These kinds of achievements, which are happening every day should not be ignored in any discussion of our need for "immigrants".


Posted by Wayne Martin, a resident of ,
on Aug 5, 2013 at 11:52 am

People are now beginning to use drones to deliver items that otherwise have required people to make a trip to the store. Here's an example of a company that is using smartphones, and drones, to deliver Tocos:

Web Link

(I do hope this is not a scam, but I have seen videos of dry cleaners experimenting with drones delivering dry cleaning in highly urbanized locations.)

Again--if we have machines like this doing menial work, how many "immigrants" will we need in the coming years?


Posted by Fly me to the emoon, a resident of ,
on Aug 5, 2013 at 9:11 pm

Geez, Wayne. Tacos by drone? Dry cleaning by drone?

I saw pictures of flying cars growing up.


Posted by Wayne Martin, a resident of ,
on Aug 6, 2013 at 9:09 am

> I saw pictures of flying cars growing up.

Yep .. on Disneyland's "World of Tomorrow", among other places.

Not much came of the idea to date, but people are still working on it, as this BBC article points out—

Flying Cars:
Web Link

Web Link

Earlier this month, US aerospace start-up Terrafugia unveiled the TF-X, a concept design for a radical new type of personal air transport vehicle. So I talked to Carl Dietrich, co-founder of the company, to find out how it might work.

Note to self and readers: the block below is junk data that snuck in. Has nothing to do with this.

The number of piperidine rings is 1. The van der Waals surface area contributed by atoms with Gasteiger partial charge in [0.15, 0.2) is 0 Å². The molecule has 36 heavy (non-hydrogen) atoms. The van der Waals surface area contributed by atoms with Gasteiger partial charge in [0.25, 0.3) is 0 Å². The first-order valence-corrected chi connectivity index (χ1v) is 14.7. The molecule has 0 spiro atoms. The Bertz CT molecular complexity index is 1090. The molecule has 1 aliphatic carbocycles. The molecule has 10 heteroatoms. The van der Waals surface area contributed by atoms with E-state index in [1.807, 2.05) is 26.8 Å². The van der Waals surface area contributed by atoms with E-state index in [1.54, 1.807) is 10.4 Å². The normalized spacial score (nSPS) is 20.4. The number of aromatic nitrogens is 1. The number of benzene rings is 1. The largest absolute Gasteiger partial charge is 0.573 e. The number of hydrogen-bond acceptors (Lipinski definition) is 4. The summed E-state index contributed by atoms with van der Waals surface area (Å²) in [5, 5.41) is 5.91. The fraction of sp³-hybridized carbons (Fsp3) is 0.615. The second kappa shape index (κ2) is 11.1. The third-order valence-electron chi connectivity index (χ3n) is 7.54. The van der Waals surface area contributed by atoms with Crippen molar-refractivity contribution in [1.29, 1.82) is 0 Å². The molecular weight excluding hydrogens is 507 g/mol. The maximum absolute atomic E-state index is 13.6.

----

Flying car lands at NY Autoshow:
Web Link

These are not things that I am dreaming up—these are ideas that are being pioneered here in the US, and in other places in the world. Flying cars would be very useful in locations that are not so densely populated, like Canada, Australia and much of Africa. Doctors, businessmen, and even tourists, would welcome vehicles that would offer them the greater mobility of both flying to a location, and once on the ground, being able to drive to their ultimate destination.

While I doubt that we will see millions of flying cars over our US cities anytime soon, the technology seems to permit their design, and manufacture. Safety, and reliability, and insurability being the next hurdles of this idea.

But back to the use of drones to deal with worker shortages, reducing the need to increase the immigration levels in the future. Domino's, in the UK, is experimenting with drones to deliver pizza:

Domino's Pizza in UK uses drone to deliver pizzas (with video):
Web Link

This particular story seems to be more of a publicity stunt for Domino's. It doesn't take long to come up with a list of problems that would need to be solved before a company would seriously consider employing these devices.

But it does open the door to what kinds of work can drones do. Certainly here in Palo Alto, drones could be used to help police, looking for criminals or providing a quick-look see at accident sites. Drones could survey road conditions for traffic, as well as provide survey data for road surface conditions. One or two drones could be easily adapted to patrol for fires in the foothills.



Posted by Wayne Martin, a resident of ,
on Aug 6, 2013 at 9:11 am

(Continued From Above due to "Link Limit")

The FAA has recently authorized the military use of drones in the Syracuse (NY) area:
Web Link

as well as some commercial operations:
Web Link